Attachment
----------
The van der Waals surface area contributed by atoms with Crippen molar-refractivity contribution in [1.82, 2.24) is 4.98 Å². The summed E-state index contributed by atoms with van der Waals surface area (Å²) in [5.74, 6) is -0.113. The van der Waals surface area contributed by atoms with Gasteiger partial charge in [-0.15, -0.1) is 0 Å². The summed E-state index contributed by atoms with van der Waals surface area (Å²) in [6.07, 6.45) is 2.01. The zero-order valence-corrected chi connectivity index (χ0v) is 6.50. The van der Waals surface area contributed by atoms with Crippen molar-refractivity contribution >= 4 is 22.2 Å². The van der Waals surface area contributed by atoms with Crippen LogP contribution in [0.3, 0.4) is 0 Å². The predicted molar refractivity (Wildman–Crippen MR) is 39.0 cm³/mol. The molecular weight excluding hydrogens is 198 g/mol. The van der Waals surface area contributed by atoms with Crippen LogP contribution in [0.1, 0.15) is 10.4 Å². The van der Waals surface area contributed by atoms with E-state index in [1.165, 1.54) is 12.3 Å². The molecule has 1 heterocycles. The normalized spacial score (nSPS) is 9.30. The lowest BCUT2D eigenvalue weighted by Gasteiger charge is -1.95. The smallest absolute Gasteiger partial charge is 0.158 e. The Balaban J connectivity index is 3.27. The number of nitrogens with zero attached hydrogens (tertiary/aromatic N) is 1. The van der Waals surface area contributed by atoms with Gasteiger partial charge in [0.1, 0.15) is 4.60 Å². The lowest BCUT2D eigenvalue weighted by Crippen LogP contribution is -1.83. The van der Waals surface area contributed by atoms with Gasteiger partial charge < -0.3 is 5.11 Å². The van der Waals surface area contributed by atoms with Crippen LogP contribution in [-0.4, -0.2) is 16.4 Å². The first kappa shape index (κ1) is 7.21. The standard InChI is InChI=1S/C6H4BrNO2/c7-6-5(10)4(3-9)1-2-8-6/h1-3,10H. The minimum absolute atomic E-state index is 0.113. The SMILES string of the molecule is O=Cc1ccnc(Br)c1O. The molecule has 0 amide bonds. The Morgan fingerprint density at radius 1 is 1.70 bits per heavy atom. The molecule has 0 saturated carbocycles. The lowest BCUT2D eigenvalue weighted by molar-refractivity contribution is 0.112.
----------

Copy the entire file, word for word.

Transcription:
The van der Waals surface area contributed by atoms with Crippen molar-refractivity contribution in [1.82, 2.24) is 4.98 Å². The summed E-state index contributed by atoms with van der Waals surface area (Å²) in [5.74, 6) is -0.113. The van der Waals surface area contributed by atoms with Gasteiger partial charge in [-0.15, -0.1) is 0 Å². The summed E-state index contributed by atoms with van der Waals surface area (Å²) in [6.07, 6.45) is 2.01. The zero-order valence-corrected chi connectivity index (χ0v) is 6.50. The van der Waals surface area contributed by atoms with Crippen molar-refractivity contribution >= 4 is 22.2 Å². The van der Waals surface area contributed by atoms with Crippen LogP contribution in [0.3, 0.4) is 0 Å². The predicted molar refractivity (Wildman–Crippen MR) is 39.0 cm³/mol. The molecular weight excluding hydrogens is 198 g/mol. The van der Waals surface area contributed by atoms with Crippen LogP contribution in [0.1, 0.15) is 10.4 Å². The van der Waals surface area contributed by atoms with E-state index in [1.165, 1.54) is 12.3 Å². The molecule has 1 heterocycles. The normalized spacial score (nSPS) is 9.30. The lowest BCUT2D eigenvalue weighted by Gasteiger charge is -1.95. The smallest absolute Gasteiger partial charge is 0.158 e. The Balaban J connectivity index is 3.27. The number of nitrogens with zero attached hydrogens (tertiary/aromatic N) is 1. The van der Waals surface area contributed by atoms with Gasteiger partial charge in [0.1, 0.15) is 4.60 Å². The lowest BCUT2D eigenvalue weighted by Crippen LogP contribution is -1.83. The van der Waals surface area contributed by atoms with Gasteiger partial charge < -0.3 is 5.11 Å². The van der Waals surface area contributed by atoms with Crippen LogP contribution in [-0.4, -0.2) is 16.4 Å². The first kappa shape index (κ1) is 7.21. The standard InChI is InChI=1S/C6H4BrNO2/c7-6-5(10)4(3-9)1-2-8-6/h1-3,10H. The minimum absolute atomic E-state index is 0.113. The SMILES string of the molecule is O=Cc1ccnc(Br)c1O. The molecule has 0 amide bonds. The Morgan fingerprint density at radius 1 is 1.70 bits per heavy atom. The molecule has 0 saturated carbocycles. The lowest BCUT2D eigenvalue weighted by molar-refractivity contribution is 0.112.